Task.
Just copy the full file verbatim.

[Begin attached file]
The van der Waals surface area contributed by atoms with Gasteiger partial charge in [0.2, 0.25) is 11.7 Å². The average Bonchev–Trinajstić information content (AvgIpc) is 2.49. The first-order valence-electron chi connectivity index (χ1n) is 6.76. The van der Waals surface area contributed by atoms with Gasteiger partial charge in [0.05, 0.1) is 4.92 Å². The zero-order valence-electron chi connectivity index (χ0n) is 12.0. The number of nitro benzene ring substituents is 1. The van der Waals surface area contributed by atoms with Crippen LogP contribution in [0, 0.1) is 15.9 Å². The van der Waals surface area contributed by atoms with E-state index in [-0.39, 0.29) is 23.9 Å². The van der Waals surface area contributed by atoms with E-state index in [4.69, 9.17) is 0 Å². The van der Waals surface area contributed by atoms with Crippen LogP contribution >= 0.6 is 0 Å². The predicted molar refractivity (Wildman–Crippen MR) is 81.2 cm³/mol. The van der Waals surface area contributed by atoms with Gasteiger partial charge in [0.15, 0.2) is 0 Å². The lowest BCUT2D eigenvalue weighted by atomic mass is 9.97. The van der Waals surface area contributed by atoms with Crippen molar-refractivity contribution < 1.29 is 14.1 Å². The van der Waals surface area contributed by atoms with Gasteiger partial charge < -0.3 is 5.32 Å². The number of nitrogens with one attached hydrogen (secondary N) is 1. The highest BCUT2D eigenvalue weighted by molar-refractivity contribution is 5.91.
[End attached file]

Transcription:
The van der Waals surface area contributed by atoms with Gasteiger partial charge in [0.2, 0.25) is 11.7 Å². The average Bonchev–Trinajstić information content (AvgIpc) is 2.49. The first-order valence-electron chi connectivity index (χ1n) is 6.76. The van der Waals surface area contributed by atoms with Gasteiger partial charge in [0.05, 0.1) is 4.92 Å². The zero-order valence-electron chi connectivity index (χ0n) is 12.0. The number of nitro benzene ring substituents is 1. The van der Waals surface area contributed by atoms with Crippen LogP contribution in [0, 0.1) is 15.9 Å². The van der Waals surface area contributed by atoms with E-state index in [-0.39, 0.29) is 23.9 Å². The van der Waals surface area contributed by atoms with E-state index in [4.69, 9.17) is 0 Å². The van der Waals surface area contributed by atoms with Crippen LogP contribution >= 0.6 is 0 Å². The predicted molar refractivity (Wildman–Crippen MR) is 81.2 cm³/mol. The van der Waals surface area contributed by atoms with Gasteiger partial charge in [0.15, 0.2) is 0 Å². The lowest BCUT2D eigenvalue weighted by atomic mass is 9.97. The van der Waals surface area contributed by atoms with Crippen molar-refractivity contribution < 1.29 is 14.1 Å². The van der Waals surface area contributed by atoms with Gasteiger partial charge < -0.3 is 5.32 Å². The number of nitrogens with one attached hydrogen (secondary N) is 1. The highest BCUT2D eigenvalue weighted by molar-refractivity contribution is 5.91.